Stage 1: The Design
The 60ft wooden ferry has been modelled on The Queen of Falmouth - one of the current ferries used to take passengers to the quaint harbour village of St Mawes from the bustling town of Falmouth.
Dave Cockwell, owner of Cockwells said: “The two main reasons the Queen of Falmouth was chosen as a good model to work from was fuel economy and passenger capacity. She is the most fuel economic vessel in the fleet. This is probably because 70 years ago when she was built, the engines had very little horse power so the onus was on the designer to get the hull shape as efficient as possible. At Cockwells, efficient hull shapes is something we strongly believe in”
Cockwells in-house designer Mash Derrick said the design took several weeks to perfect, taking into account the difficult low tides in St Mawes, the needs of the crew who would work on the ferry and the requirement of the company itself to have a vessel which was in keeping with the other ferries in the fleet.“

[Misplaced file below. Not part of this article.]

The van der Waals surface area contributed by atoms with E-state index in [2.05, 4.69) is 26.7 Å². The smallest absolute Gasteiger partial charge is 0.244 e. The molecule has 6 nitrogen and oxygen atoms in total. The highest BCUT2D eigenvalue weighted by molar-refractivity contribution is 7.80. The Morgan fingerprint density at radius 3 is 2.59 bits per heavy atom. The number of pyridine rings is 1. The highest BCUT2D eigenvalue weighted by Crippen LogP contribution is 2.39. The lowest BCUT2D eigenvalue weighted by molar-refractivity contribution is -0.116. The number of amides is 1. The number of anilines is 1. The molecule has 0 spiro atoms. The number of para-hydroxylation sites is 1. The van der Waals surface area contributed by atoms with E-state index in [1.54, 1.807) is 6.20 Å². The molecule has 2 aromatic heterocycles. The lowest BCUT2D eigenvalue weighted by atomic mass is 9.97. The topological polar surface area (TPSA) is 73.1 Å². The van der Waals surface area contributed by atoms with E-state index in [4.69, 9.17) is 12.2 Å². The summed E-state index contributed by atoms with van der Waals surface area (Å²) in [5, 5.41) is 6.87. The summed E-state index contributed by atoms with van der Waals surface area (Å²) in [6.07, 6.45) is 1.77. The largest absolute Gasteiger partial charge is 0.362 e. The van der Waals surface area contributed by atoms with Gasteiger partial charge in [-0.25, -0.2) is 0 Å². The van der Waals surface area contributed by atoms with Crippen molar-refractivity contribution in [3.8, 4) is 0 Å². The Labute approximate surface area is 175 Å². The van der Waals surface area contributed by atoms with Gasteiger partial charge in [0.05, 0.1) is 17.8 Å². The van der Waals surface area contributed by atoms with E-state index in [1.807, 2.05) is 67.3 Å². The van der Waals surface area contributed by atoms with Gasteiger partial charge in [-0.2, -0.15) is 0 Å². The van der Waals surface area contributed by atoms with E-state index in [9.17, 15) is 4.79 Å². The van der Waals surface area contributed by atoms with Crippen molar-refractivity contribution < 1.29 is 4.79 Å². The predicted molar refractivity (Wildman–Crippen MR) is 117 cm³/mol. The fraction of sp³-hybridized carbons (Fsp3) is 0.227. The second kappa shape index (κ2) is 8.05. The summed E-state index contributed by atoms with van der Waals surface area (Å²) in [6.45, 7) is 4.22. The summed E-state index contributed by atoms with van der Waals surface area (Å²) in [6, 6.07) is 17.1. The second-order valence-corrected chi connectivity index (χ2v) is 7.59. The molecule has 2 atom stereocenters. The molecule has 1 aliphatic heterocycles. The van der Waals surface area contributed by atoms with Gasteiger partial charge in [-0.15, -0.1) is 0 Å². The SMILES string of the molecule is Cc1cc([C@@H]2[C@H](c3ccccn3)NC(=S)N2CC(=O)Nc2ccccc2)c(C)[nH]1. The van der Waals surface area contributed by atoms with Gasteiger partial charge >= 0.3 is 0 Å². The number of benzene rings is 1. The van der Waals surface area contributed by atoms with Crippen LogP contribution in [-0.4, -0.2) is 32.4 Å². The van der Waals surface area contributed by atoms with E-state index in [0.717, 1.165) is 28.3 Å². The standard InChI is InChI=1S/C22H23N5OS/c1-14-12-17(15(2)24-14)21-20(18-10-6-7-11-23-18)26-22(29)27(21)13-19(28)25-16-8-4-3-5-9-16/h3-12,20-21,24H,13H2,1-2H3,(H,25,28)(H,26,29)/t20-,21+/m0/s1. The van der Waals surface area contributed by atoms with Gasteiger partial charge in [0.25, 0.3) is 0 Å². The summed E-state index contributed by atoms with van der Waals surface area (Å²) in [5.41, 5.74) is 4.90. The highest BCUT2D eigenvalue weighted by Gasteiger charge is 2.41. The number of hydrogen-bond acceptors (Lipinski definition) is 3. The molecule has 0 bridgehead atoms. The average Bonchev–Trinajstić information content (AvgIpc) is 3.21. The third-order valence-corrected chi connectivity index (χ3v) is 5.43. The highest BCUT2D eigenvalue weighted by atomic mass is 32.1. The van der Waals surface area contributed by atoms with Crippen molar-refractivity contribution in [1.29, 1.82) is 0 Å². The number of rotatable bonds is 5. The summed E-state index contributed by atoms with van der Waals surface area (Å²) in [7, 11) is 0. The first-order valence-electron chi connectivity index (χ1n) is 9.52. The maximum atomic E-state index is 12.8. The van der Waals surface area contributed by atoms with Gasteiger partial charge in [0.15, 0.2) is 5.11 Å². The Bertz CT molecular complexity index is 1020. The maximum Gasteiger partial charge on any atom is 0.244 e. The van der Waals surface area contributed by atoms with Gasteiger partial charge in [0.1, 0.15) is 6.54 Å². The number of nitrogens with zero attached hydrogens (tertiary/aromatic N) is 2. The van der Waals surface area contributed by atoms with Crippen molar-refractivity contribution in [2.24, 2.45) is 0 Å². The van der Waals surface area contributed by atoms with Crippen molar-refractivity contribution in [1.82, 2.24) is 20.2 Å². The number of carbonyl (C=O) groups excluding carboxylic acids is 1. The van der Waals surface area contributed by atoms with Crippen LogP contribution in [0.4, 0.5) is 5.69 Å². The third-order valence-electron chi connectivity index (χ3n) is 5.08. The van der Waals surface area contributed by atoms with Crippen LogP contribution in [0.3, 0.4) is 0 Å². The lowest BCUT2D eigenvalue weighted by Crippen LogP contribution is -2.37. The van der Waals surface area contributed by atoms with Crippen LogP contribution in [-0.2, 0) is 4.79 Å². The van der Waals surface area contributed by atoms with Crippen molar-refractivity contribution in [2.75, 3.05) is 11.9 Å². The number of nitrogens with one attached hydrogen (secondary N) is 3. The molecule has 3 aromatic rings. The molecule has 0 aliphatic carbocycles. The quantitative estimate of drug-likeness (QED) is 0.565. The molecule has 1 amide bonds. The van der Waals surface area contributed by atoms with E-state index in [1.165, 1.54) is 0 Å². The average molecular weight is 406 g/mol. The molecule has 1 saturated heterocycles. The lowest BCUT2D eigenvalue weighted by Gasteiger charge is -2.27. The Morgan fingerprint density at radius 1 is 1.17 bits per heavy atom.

We spent months researching the various boat building materials and looked into making her from steel and fibreglass but really had our hearts set on wood,” explained managing director Tim Light.
A night in a pub in Falmouth talking to the crew highlighted the pros and cons of the current fleet. Mash said: “They all like the way the Queen of Falmouth handles the occasionally rough waters of Carrick Roads.”
“Also, during very low tides, the crew can’t land at the quay in St Mawes and have to put the bow of the boat onto the sand. We looked into bow thrusters to make this easier, but the sand would create high wear and tear on the bow thrusters themselves. The current ferry is two propped with a single rudder, but we have decided to make the new vessel two propped with dual rudder which will improve manoeuvrability when coming into the quay at low speeds,” Mash added.
The comfort of passengers was also high on the list of “musts” for the ferry company. During the design process, the size of the windows have been increased, the top deck has been extended to provide more shelter for passengers on the lower deck and a special gate in the hull has been added to allow people in wheelchairs to use the ferry when pontoons are available during bespoke trips. As with the current ferry, a toilet will be available.